Ross Paterson ross at
Tue Jul 5 07:23:15 EDT 2005

We can only have one instance of a class for a particular type, so how
do we choose?

The module Data.Monoid contains the instance

	instance Monoid (a -> a) where
		mempty  = id
		mappend = (.)

I want to argue that a more natural instance is the pointwise lifting:

	instance Monoid b => Monoid (a -> b) where
		mempty _ = mempty
		mappend f g x = f x `mappend` g x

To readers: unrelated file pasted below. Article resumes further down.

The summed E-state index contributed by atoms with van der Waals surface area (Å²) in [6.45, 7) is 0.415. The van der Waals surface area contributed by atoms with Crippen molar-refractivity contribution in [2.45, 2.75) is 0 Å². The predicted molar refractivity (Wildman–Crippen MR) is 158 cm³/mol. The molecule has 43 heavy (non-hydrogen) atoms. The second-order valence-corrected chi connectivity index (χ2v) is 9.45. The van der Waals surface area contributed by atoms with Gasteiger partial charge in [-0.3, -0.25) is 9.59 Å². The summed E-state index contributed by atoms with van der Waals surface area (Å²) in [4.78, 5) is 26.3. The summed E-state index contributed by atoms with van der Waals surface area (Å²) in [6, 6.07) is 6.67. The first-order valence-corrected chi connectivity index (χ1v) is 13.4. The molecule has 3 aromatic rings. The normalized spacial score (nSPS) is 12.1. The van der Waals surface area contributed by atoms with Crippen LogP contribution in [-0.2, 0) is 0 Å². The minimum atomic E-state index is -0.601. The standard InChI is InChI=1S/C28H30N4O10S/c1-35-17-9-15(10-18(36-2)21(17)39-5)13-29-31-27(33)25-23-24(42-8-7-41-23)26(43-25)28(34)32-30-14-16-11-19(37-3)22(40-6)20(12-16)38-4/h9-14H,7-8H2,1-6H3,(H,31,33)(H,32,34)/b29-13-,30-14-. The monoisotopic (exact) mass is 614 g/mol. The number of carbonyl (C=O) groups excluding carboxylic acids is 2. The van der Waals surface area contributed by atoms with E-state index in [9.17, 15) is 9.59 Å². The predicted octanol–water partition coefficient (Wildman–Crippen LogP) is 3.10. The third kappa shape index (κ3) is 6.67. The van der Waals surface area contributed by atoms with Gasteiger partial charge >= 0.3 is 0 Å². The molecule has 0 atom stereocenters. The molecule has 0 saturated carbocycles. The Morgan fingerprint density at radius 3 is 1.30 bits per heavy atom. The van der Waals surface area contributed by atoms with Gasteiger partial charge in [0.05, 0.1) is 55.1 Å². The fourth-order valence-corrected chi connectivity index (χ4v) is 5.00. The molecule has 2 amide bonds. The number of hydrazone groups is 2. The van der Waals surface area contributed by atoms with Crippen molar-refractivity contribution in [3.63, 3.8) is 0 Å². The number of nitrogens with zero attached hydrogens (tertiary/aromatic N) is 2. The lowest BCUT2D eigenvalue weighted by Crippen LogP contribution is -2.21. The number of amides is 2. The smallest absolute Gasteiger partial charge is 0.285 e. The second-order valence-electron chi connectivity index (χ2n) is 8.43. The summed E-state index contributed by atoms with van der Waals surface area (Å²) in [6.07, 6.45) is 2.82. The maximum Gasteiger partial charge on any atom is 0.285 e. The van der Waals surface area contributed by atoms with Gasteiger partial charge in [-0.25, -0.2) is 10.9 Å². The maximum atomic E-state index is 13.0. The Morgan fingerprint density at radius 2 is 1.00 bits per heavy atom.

This instance is compositional, in that it builds instances for complex
types (like functions of many arguments) out of instances for simpler
ones, and it's consistent with the instances for tuples.  It's also
Haskell 98.

If the second instance were used instead, the first could be replaced
with one for

	data Endo a = Endo { runEndo :: a -> a }

That's a bit awkward, but not as much as simulating the pointwise
lifting by hand.

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